Gyantse to Shigatse, Tibet – Tashilhunpo Monastery

We drove about two hours from Gyantse to Shigatse, Shigatse is Tibet’s second largest city and the main attraction is Tashilhunpo Monastery.

Tashilhunpo Monastery

Tashilhunpo Monastery is very similar to previous Gelugpa (Yellow Hat sect) monasteries we had visited, the drawcard though was a large twenty-six metre high statue of Jampa (Maitreya), the Future Buddha. Housed in the Chapel of Jampa (Jamkhang Chenmo), the gilded statue is the largest in the world.

Main entrance to Tashilhunpo Monastery
The entrance courtyard with colleges in the foreground, in the background sticking out are the main buildings
The three large Chortens
Four harmonious friends, an elephant, monkey, rabbit and bird
Buddhists circumambulating the three large chortens
The alleys in the Tashilhunpo Monastery
Large courtyard with prayer pole in the centre
Sonya tying a white scarf to the prayer pole in the courtyard
Looking towards the Assembly Hall

Shigatse Dzong

Similar to the Gyantse Dzong, Shigatse Dzong sits on a hill overlooking the town. It strangely resembles the Potala Palace in Lhasa, only smaller, our guide shared a story in which the design of the Potala Palace was drawn on a banana leaf, and when it was transported to Shigatse for reproduction, it had shrank.

Shigatse Fort, looking very similar to a smaller Potala Palace found in Lhasa

Lhasa to Gyantse – Yamdrok-tso and Gyantse monastery

On the fourth day, now acclimatised to the high altitude, we left Lhasa and headed towards the Nepal border. The day’s sights would include Yamdrok-tso lake, two mountain passes, Kamba-la pass and Karo-la pass, and the day-end destination town of Gyantse.

Yamdrok-tso lake

Yamdrok-tso lake is interspersed between the mountains and we seemed to be following it for the majority of our journey from Lhasa to Gyantse. The beautiful scenery was a nice change from the three-days of monasteries and Buddha statues.

Yamdrok-tso lake, TibetYamdrok-tso lake, TibetYamdrok-tso lake, Tibet
Yamdrok-tso lake, TibetYamdrok-tso lake, TibetYamdrok-tso lake, Tibet

Mountain passes

A pass is a track or road over a mountain used to get to the other side, the tip or highest point of the track is known as the pass. We had already experiences a few ‘minor’ passes in Kyrgyzstan and the ‘major’ Tanggu La Pass at 5072 metres on the train to Lhasa. Passes are fun, they provide amazing views, and may even break your personal-best highest elevation. In Tibet the passes are marked by prayer flags, locals selling knick-knacks and sometimes an elevation marker or small chorten. The passes we went through were Kamba-la pass at 4700 metre, Karo-la pass at 4960 metres and Simu-la pass at 4280 metres. They were not snow covered, which was a surprise as this had been the case for the lower elevated passes in Kyrgyzstan.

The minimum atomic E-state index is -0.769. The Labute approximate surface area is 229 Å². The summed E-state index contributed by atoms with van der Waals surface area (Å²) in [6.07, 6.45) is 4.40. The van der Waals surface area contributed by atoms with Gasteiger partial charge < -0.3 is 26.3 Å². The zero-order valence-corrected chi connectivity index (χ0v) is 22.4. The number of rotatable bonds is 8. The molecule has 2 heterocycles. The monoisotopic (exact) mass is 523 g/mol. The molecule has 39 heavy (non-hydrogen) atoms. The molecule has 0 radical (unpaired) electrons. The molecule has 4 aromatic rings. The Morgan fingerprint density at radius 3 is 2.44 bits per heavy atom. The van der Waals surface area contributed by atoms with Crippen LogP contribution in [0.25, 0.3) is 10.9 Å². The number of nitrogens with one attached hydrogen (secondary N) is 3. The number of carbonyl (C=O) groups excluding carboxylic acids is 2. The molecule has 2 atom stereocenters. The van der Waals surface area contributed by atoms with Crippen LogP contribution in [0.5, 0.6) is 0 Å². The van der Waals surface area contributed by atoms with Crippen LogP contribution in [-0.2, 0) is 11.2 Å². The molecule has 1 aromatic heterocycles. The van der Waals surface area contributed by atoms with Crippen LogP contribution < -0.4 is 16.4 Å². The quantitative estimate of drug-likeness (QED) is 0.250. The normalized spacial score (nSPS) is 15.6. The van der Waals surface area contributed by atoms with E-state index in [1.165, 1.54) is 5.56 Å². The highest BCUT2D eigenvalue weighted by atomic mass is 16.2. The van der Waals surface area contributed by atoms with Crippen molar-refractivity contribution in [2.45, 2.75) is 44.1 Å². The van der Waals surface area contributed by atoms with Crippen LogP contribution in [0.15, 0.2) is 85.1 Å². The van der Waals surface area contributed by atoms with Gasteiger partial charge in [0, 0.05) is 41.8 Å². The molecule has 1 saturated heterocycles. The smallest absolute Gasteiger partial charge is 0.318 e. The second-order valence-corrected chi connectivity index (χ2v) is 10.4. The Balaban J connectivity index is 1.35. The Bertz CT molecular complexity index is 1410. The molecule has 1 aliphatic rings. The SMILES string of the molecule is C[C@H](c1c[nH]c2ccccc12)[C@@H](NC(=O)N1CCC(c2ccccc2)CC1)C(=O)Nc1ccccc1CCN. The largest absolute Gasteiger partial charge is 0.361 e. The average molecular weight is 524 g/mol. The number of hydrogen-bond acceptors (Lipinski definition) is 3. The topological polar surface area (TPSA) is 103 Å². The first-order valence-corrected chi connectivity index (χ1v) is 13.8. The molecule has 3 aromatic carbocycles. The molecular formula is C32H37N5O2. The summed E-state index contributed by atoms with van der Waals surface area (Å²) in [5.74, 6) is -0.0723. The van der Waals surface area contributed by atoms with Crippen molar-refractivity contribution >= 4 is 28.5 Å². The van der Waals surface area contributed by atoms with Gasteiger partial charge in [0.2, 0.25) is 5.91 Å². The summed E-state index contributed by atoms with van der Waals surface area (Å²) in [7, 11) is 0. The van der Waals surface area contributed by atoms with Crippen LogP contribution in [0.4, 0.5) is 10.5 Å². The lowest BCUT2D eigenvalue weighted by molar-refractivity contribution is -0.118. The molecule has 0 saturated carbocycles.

Mountain passes, TibetMountain passes, TibetMountain passes, Tibet
Mountain passes, TibetMountain passes, TibetMountain passes, Tibet


Gyantse monastery – very similar to the many previous monasteries we had visited, for an unusually small fee we were permitted to take photos, below are photos the Buddha books (books with literature of all things relating to Buddhism, the usual Buddha statues and protector statues.

Gyantse monasteryGyantse monasteryGyantse monastery
Gyantse monasteryGyantse monasteryGyantse monastery

Gyantse Kumbum (100,000 Buddha images) –  a large chorten (or stupa), which is usually a large circular shaped building that tapers up, the architecture has specific Buddhist meaning, as well as the structure in general. What made the Kumbum so unique was as its named suggested, the hundreds of Buddha images found in the many small rooms circulating the chorten. Each room was filled with beautiful Buddhist murals and a statue of a Buddha or a protector. After about the first two floors, having entered all the rooms so far and made an effort to study the murals, we started to skip a few as it was starting to take a little while and the themes were very similar. At the top we had a view of the courtyard where our guide was patiently sitting, now we understood why he elected to wait for us, as explaining all the murals and statues would have been tiresome.

Gyantse Kumbum, Tibet
Gyantse Kumbum, TibetGyantse Kumbum, TibetGyantse Kumbum, Tibet
Gyantse Kumbum, TibetGyantse Kumbum, TibetGyantse Kumbum, Tibet
Gyantse Kumbum, TibetGyantse Kumbum, TibetGyantse Kumbum, Tibet

Gyantse Dzong – the Gyantse skyline included the Gyantse Dzong, a fort-like structure sitting on the city’s overshadowing mountains, unfortunately, it didn’t seem open to tourists.

Gyantse Dzong, Tibet